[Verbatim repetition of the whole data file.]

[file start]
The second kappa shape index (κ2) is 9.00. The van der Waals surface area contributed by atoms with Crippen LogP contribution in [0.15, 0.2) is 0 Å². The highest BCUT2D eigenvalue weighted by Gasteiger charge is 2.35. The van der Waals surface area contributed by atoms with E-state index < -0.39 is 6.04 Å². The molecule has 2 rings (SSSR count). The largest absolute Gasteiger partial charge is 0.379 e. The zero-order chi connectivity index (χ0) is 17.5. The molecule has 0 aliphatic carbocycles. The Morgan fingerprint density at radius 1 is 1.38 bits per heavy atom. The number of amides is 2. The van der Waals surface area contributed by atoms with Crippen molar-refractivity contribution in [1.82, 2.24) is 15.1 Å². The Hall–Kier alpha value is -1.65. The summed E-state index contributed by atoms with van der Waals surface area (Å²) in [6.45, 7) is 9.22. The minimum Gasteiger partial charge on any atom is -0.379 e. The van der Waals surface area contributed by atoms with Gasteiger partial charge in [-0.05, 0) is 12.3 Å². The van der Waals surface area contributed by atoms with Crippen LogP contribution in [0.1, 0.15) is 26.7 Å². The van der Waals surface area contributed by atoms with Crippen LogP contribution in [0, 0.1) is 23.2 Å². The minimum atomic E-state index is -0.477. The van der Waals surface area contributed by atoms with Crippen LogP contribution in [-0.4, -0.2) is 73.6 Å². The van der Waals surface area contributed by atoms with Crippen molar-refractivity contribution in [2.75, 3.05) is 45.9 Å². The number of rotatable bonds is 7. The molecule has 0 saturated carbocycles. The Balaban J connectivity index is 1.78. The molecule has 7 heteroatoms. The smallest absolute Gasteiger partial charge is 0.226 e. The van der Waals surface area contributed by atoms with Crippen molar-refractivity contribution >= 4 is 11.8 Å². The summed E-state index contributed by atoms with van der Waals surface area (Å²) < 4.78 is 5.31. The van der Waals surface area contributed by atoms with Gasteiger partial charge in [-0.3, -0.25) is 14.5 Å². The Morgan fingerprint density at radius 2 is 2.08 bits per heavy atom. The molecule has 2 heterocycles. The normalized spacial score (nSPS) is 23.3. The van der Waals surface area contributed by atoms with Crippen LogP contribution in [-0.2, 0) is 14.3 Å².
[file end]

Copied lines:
The second kappa shape index (κ2) is 9.00. The van der Waals surface area contributed by atoms with Crippen LogP contribution in [0.15, 0.2) is 0 Å². The highest BCUT2D eigenvalue weighted by Gasteiger charge is 2.35. The van der Waals surface area contributed by atoms with E-state index < -0.39 is 6.04 Å². The molecule has 2 rings (SSSR count). The largest absolute Gasteiger partial charge is 0.379 e. The zero-order chi connectivity index (χ0) is 17.5. The molecule has 0 aliphatic carbocycles. The Morgan fingerprint density at radius 1 is 1.38 bits per heavy atom. The number of amides is 2. The van der Waals surface area contributed by atoms with Crippen molar-refractivity contribution in [1.82, 2.24) is 15.1 Å². The Hall–Kier alpha value is -1.65. The summed E-state index contributed by atoms with van der Waals surface area (Å²) in [6.45, 7) is 9.22. The minimum Gasteiger partial charge on any atom is -0.379 e. The van der Waals surface area contributed by atoms with Gasteiger partial charge in [-0.05, 0) is 12.3 Å². The van der Waals surface area contributed by atoms with Crippen LogP contribution in [0.1, 0.15) is 26.7 Å². The van der Waals surface area contributed by atoms with Crippen LogP contribution in [0, 0.1) is 23.2 Å². The minimum atomic E-state index is -0.477. The van der Waals surface area contributed by atoms with Crippen LogP contribution in [-0.4, -0.2) is 73.6 Å². The van der Waals surface area contributed by atoms with Crippen molar-refractivity contribution in [2.75, 3.05) is 45.9 Å². The number of rotatable bonds is 7. The molecule has 0 saturated carbocycles. The Balaban J connectivity index is 1.78. The molecule has 7 heteroatoms. The smallest absolute Gasteiger partial charge is 0.226 e. The van der Waals surface area contributed by atoms with Crippen molar-refractivity contribution >= 4 is 11.8 Å². The summed E-state index contributed by atoms with van der Waals surface area (Å²) < 4.78 is 5.31. The van der Waals surface area contributed by atoms with Gasteiger partial charge in [-0.3, -0.25) is 14.5 Å². The Morgan fingerprint density at radius 2 is 2.08 bits per heavy atom. The molecule has 2 heterocycles. The normalized spacial score (nSPS) is 23.3. The van der Waals surface area contributed by atoms with Crippen LogP contribution in [-0.2, 0) is 14.3 Å².